Traditional Navigation in the Western Pacific


About this Presentation

The material presented here is an online adaptation of an article which first appeared in the Museum's Expedition Magazine vol 29 no 3 (1987).

The Expedition article was authored by Steve Thomas and Ward H. Goodenough, and it was adapted for online viewing by Phil Chase, Morgan Hesser, Cassandra Kasparian, and Najah Palm, and Raymond Rorke.

All text and images have been copyrighted. Online photographs were scanned from analog photographs by Steven Thomas. Online animated diagrams were adaped from print diagrams by Ward Goodenough. Online decorative elements were adapted from Carolinian motifs recorded by Augustin Kramer (1932).


About the Authors

figure 18, ?

Steve Thomas with Mau Piailug

After college, Steve Thomas spent several years as a professional yacht captain and navigator, logging over 30,000 miles in the Mediterranean, Atlantic, Caribbean, and Pacific. In 1983 and 1984, he made field trips to Satawal Island to study Carolinian navigation with the well-known navigator Mau Piailug (on the right in the photograph). His book, The Last Navigator, is being republished by International Marine Publishing Company. He returned in 1987 and 1988 to make with Piailug the 500-mile passage from Satawal north to Saipan, which was the subject of a PBS documentary, also called The Last Navigator. He is now the host of Public Television's home renovation series This Old House.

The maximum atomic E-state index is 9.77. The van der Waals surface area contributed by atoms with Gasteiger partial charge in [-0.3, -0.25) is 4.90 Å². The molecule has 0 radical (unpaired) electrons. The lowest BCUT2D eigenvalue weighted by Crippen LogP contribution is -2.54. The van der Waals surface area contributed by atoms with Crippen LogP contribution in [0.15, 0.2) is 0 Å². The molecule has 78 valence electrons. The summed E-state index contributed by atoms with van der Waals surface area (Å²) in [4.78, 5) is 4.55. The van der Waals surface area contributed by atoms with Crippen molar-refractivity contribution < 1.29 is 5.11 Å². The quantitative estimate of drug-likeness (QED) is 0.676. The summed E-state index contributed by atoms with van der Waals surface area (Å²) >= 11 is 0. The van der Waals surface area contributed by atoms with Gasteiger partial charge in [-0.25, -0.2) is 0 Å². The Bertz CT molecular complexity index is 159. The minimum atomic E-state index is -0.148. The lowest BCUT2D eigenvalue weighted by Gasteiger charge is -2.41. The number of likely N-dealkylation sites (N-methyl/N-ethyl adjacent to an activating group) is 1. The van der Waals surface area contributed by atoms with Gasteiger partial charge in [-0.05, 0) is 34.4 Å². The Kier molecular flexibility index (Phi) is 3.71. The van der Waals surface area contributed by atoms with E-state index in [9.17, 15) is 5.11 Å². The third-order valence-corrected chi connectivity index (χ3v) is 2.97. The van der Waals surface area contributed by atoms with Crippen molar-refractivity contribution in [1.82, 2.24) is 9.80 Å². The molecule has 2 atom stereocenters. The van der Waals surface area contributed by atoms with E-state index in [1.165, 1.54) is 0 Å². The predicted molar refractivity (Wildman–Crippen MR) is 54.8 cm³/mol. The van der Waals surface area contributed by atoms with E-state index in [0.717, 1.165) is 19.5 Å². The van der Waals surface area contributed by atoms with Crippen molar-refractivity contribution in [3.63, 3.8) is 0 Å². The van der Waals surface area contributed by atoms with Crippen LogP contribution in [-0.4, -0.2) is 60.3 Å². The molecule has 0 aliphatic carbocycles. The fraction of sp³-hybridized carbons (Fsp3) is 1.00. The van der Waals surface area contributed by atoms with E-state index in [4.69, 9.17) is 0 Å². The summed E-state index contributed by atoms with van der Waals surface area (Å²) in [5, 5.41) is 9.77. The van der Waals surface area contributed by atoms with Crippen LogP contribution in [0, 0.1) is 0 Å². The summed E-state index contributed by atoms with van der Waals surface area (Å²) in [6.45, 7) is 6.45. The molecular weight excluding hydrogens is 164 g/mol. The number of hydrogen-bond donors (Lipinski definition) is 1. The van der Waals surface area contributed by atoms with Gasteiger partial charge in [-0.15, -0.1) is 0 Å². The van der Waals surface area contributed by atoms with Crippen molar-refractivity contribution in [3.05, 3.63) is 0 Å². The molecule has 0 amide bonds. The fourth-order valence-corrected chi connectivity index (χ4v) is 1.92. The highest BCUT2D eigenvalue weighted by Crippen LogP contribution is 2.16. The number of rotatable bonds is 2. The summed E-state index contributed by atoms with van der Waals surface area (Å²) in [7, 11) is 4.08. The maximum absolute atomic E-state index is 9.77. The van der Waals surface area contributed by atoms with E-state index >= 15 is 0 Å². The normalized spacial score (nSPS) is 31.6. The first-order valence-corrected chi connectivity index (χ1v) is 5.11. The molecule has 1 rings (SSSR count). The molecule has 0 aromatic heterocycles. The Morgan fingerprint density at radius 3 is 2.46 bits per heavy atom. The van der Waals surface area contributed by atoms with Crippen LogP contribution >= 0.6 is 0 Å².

Ward H. Goodenough is University Professor of Anthropology at the University of Pennsylvania and Consulting Curator for Micronesian Ethnology in The University Museum. His ethnographic research has centered on Truk in the Caroline Islands. His publications include Property, Kin and Community on Truk; Native Astronomy in the Central Carolines; Cooperation in Change; Explorations in Cultural Anthropology; Description and Comparison in Cultural Anthropology; Culture, Language and Society; and Trukese-English Dictionary.

Dr. Ward H. Goodenough

Ward H. Goodenough





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